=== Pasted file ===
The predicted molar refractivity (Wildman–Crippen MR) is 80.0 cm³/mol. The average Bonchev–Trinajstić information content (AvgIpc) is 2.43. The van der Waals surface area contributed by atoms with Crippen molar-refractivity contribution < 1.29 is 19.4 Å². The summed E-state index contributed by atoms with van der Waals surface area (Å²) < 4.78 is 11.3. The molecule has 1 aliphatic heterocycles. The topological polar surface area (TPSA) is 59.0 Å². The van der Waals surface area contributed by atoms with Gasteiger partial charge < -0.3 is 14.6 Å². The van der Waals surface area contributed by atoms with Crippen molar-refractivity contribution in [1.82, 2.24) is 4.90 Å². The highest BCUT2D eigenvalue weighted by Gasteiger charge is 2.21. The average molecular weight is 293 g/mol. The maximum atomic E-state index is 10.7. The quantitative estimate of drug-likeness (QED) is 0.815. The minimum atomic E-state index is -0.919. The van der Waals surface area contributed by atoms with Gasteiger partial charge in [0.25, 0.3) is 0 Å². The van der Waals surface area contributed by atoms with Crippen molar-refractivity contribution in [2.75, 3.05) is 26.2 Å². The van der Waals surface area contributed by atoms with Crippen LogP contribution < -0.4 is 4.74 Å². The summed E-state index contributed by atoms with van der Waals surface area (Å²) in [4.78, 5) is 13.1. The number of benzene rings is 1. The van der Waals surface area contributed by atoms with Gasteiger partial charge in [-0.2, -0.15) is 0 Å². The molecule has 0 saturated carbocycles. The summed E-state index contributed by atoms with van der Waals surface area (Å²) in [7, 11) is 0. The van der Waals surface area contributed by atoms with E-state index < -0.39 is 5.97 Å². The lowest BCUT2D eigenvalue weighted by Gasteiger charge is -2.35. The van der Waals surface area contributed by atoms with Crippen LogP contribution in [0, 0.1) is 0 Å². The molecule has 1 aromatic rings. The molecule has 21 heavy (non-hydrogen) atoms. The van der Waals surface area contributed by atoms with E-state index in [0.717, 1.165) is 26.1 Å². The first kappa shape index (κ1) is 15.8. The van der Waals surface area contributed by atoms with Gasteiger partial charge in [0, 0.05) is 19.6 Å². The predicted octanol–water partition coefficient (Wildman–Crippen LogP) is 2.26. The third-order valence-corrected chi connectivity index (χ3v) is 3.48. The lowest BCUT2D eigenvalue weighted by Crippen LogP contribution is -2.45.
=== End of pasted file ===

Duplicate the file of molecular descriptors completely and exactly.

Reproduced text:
The predicted molar refractivity (Wildman–Crippen MR) is 80.0 cm³/mol. The average Bonchev–Trinajstić information content (AvgIpc) is 2.43. The van der Waals surface area contributed by atoms with Crippen molar-refractivity contribution < 1.29 is 19.4 Å². The summed E-state index contributed by atoms with van der Waals surface area (Å²) < 4.78 is 11.3. The molecule has 1 aliphatic heterocycles. The topological polar surface area (TPSA) is 59.0 Å². The van der Waals surface area contributed by atoms with Gasteiger partial charge < -0.3 is 14.6 Å². The van der Waals surface area contributed by atoms with Crippen molar-refractivity contribution in [1.82, 2.24) is 4.90 Å². The highest BCUT2D eigenvalue weighted by Gasteiger charge is 2.21. The average molecular weight is 293 g/mol. The maximum atomic E-state index is 10.7. The quantitative estimate of drug-likeness (QED) is 0.815. The minimum atomic E-state index is -0.919. The van der Waals surface area contributed by atoms with Gasteiger partial charge in [0.25, 0.3) is 0 Å². The van der Waals surface area contributed by atoms with Crippen molar-refractivity contribution in [2.75, 3.05) is 26.2 Å². The van der Waals surface area contributed by atoms with Crippen LogP contribution < -0.4 is 4.74 Å². The summed E-state index contributed by atoms with van der Waals surface area (Å²) in [4.78, 5) is 13.1. The number of benzene rings is 1. The van der Waals surface area contributed by atoms with Gasteiger partial charge in [-0.2, -0.15) is 0 Å². The molecule has 0 saturated carbocycles. The summed E-state index contributed by atoms with van der Waals surface area (Å²) in [7, 11) is 0. The van der Waals surface area contributed by atoms with E-state index < -0.39 is 5.97 Å². The lowest BCUT2D eigenvalue weighted by Gasteiger charge is -2.35. The van der Waals surface area contributed by atoms with Crippen LogP contribution in [0, 0.1) is 0 Å². The molecule has 1 aromatic rings. The molecule has 21 heavy (non-hydrogen) atoms. The van der Waals surface area contributed by atoms with E-state index in [0.717, 1.165) is 26.1 Å². The first kappa shape index (κ1) is 15.8. The van der Waals surface area contributed by atoms with Gasteiger partial charge in [0, 0.05) is 19.6 Å². The predicted octanol–water partition coefficient (Wildman–Crippen LogP) is 2.26. The third-order valence-corrected chi connectivity index (χ3v) is 3.48. The lowest BCUT2D eigenvalue weighted by Crippen LogP contribution is -2.45.